I personally consider it almost a waste of time and money to  take history classes if it is not to become an historian (history has no marketable value). Without languages your reduce the options for you to actually get a tenancy hence increase the risk of studing for years for nothing.

My view.
(PS how can you write a dissertation on medieval history without using latin sources?)
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  Quote Aelfgifu Quote  Post ReplyReply Direct Link To This Post Posted: 18-May-2007 at 08:17

(PS how can you write a dissertation on medieval history without using latin sources?)
Everything relevant has been translated ten times over, I just take my pick... If I would only work with originals, I would have to know Latin, Old English, Old Norse and Old French. Seems a lot of trouble to learn all of that only to find out that someone who knows the language better has made a better translation than I ever can. Wink (oh, and I have smart friends, one who can read Latin, one who can read Old English and one who can read Old French... and who are glad to help me out where translations do not work. Big%20smile)

Languages are dead useful, true. But your studies only last a couple of years. Better spend that time on learning history... After that you can spend a lifetime leanrning new languages... I never planned on becoming a historian, chances are minimal anyway. There are plenty of other jobs one can get with a MA, no matter what direction you studied. I study history because I rather spend my time doing something I like than doing something that might earn me a lot of money later on. But I am planning on learning anguages, after I finish my study... Smile I need to improve my German and I'd like to have enough of French and Italian, and perhaps Swedish, to be able to communicate in them. As yet I can only dechipher the easiest of sentences.
 
I do not want to argue against learning languages. I just do not think that languages should influence anyones decision on studying History or not, as it is a relatively small and very solveable problem. And, once more, it does depend a lot on what speciality you would want to study... I chose one that does not require much language skills, but Middle Eastern studies probably do. I'd say go for it Earl Aster, do not let language skills deter you from it! Big%20smile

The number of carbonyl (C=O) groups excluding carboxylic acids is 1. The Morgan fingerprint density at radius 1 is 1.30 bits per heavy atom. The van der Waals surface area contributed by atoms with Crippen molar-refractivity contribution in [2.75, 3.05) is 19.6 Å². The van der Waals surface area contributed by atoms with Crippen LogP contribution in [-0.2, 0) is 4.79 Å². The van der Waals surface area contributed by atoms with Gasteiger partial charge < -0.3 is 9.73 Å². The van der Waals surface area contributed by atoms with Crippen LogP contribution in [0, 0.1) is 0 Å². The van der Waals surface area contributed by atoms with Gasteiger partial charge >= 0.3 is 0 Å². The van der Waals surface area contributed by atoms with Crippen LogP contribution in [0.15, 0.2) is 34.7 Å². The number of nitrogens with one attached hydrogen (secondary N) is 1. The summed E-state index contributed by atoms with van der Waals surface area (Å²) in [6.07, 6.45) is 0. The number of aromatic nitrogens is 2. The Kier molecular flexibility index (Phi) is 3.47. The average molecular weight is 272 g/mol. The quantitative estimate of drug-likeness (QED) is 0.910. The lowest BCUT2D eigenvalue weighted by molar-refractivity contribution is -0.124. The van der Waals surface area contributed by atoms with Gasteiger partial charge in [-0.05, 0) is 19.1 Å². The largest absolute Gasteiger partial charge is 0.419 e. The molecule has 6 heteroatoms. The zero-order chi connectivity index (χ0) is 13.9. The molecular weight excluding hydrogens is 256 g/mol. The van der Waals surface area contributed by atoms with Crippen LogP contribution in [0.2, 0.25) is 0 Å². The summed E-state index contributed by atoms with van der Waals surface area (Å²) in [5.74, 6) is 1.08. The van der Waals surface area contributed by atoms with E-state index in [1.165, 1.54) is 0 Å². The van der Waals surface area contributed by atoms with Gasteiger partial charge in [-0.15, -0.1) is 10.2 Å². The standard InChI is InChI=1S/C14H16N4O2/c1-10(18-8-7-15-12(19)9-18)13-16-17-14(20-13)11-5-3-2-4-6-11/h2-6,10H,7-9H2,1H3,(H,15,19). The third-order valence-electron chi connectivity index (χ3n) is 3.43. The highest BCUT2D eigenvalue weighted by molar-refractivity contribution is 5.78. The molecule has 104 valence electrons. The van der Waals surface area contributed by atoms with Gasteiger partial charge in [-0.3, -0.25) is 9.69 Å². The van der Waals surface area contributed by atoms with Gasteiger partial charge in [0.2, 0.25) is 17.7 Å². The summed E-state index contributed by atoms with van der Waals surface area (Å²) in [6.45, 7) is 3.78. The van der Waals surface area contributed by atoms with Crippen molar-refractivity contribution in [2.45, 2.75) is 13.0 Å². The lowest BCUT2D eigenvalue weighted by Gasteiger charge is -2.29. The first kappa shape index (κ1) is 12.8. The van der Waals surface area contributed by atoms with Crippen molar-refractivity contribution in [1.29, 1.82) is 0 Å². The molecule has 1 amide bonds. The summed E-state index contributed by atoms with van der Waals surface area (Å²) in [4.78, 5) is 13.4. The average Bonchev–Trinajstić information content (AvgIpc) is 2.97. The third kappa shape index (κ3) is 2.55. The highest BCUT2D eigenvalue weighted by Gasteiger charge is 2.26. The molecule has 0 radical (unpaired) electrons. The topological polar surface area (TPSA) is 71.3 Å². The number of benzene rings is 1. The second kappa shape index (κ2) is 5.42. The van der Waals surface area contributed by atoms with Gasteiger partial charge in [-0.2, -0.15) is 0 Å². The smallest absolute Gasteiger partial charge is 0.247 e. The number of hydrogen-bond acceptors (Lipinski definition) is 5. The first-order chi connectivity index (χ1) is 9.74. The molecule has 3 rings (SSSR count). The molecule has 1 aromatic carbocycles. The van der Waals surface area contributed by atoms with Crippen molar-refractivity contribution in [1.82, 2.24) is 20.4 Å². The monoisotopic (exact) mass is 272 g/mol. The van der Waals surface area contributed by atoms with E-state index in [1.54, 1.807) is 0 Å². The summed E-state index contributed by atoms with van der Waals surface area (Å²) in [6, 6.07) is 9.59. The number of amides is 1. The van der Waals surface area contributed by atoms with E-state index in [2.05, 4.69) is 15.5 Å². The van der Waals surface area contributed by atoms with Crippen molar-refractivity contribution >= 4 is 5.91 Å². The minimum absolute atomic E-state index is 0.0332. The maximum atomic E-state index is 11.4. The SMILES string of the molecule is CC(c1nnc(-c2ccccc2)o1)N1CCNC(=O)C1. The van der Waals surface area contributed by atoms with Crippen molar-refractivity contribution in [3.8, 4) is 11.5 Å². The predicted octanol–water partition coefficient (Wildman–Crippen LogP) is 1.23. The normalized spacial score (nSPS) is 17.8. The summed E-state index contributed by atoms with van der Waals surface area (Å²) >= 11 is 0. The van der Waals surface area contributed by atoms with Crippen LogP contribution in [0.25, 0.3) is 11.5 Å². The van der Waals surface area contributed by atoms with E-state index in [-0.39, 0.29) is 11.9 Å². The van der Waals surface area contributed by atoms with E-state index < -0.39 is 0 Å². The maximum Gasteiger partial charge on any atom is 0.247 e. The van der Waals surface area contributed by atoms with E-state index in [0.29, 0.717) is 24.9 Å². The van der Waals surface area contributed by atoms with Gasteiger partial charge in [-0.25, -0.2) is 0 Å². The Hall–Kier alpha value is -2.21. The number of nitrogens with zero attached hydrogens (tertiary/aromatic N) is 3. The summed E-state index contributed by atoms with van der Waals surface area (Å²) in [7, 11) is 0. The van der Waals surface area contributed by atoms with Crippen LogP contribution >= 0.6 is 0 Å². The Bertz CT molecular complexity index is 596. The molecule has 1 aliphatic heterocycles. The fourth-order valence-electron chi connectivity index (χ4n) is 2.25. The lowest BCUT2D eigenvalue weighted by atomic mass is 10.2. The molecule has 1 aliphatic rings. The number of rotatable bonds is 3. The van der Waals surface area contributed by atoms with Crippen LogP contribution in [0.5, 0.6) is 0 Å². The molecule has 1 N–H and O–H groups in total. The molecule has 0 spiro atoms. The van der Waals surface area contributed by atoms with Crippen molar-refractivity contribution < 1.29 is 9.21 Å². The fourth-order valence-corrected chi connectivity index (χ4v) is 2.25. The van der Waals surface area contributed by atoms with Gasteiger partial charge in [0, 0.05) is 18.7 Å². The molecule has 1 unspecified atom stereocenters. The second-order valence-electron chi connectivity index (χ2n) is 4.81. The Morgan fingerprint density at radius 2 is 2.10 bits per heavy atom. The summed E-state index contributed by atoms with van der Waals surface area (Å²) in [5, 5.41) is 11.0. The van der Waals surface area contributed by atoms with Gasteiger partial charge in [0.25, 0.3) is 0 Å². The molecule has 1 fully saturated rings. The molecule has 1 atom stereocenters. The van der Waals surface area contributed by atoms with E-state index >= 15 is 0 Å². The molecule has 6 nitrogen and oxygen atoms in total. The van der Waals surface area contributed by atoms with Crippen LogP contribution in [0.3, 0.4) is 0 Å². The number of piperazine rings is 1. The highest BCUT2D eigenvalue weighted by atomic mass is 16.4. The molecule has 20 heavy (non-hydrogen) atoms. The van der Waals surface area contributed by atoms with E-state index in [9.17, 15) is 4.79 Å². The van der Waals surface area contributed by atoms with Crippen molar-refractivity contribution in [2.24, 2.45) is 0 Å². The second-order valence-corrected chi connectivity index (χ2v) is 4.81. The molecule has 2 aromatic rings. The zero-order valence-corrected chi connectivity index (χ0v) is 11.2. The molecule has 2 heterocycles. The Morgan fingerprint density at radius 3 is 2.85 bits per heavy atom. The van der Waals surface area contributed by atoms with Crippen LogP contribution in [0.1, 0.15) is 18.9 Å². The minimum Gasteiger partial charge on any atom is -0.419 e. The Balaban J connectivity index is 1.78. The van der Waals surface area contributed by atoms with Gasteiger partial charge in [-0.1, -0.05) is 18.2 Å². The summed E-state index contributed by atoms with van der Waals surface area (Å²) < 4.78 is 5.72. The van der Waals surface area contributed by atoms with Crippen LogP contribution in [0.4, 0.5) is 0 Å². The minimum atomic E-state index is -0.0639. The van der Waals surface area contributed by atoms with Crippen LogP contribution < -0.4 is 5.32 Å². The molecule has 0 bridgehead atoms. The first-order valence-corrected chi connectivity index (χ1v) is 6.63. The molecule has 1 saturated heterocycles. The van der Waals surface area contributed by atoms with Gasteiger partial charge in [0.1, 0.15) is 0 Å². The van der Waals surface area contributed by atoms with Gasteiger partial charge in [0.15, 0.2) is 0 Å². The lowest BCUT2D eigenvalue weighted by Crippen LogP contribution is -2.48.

Edited by Aelfgifu - 18-May-2007 at 08:49

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  Quote kurt Quote  Post ReplyReply Direct Link To This Post Posted: 18-May-2007 at 08:31

which one is the most prestigious?

i study in australia, so what sort of exam do i have to sit to get inyo a university such as berkeley? is it the SAT? what sort of marks do i have to get?
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  Quote Aster Thrax Eupator Quote  Post ReplyReply Direct Link To This Post Posted: 18-May-2007 at 10:42
Thanks very much- I thought that I was completely ruled out from learning history without good language skills. I was quite irritated about it for a while, because history is really all i've wanted to do. But I reckon that you're right - anyway, for Roman Republican history, much stuff can be and probably has been translated, but I'll have a serious Crack at some Latin anyway!
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  Quote Maharbbal Quote  Post ReplyReply Direct Link To This Post Posted: 18-May-2007 at 12:30
Originally posted by kurt

which one is the most prestigious?

i study in australia, so what sort of exam do i have to sit to get inyo a university such as berkeley? is it the SAT? what sort of marks do i have to get?


I guess none as you are a native English speaker, they'll just consider your file.

Once more be careful young Padayan. Berkeley sounds like a good name to have on your CV but it is expensive highly competitive and ultimately maybe gives you less value for money then other smaller unis at an undergrad level.

If you were my kid brother I'd tell to avoid big machines like Berkeley as long as you can. Job wise, in history where you've studied matters less than what you've studied and with who.

The things you got to know before hand is:
- What period do you want to study?
- Do you want to focus on cultural, political or economic matters?
- What do you want to do later?

Ultimately I might be talking for nothing as the overseas registration are probably closed by now

Hear me pick Europe or Asia. If you are affraid by the language gap pick England, Ireland or any English speaking uni round the world. History is not law, you don't have to be in the est school from the very beggining. Do not concentrate on the gliterring US colleges, go somewhere where you'll learn the most and I bet it is not in the US.
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  Quote Aster Thrax Eupator Quote  Post ReplyReply Direct Link To This Post Posted: 18-May-2007 at 17:41
What unis would you recommend for Roman republican
studies and classical studies (historical and political)?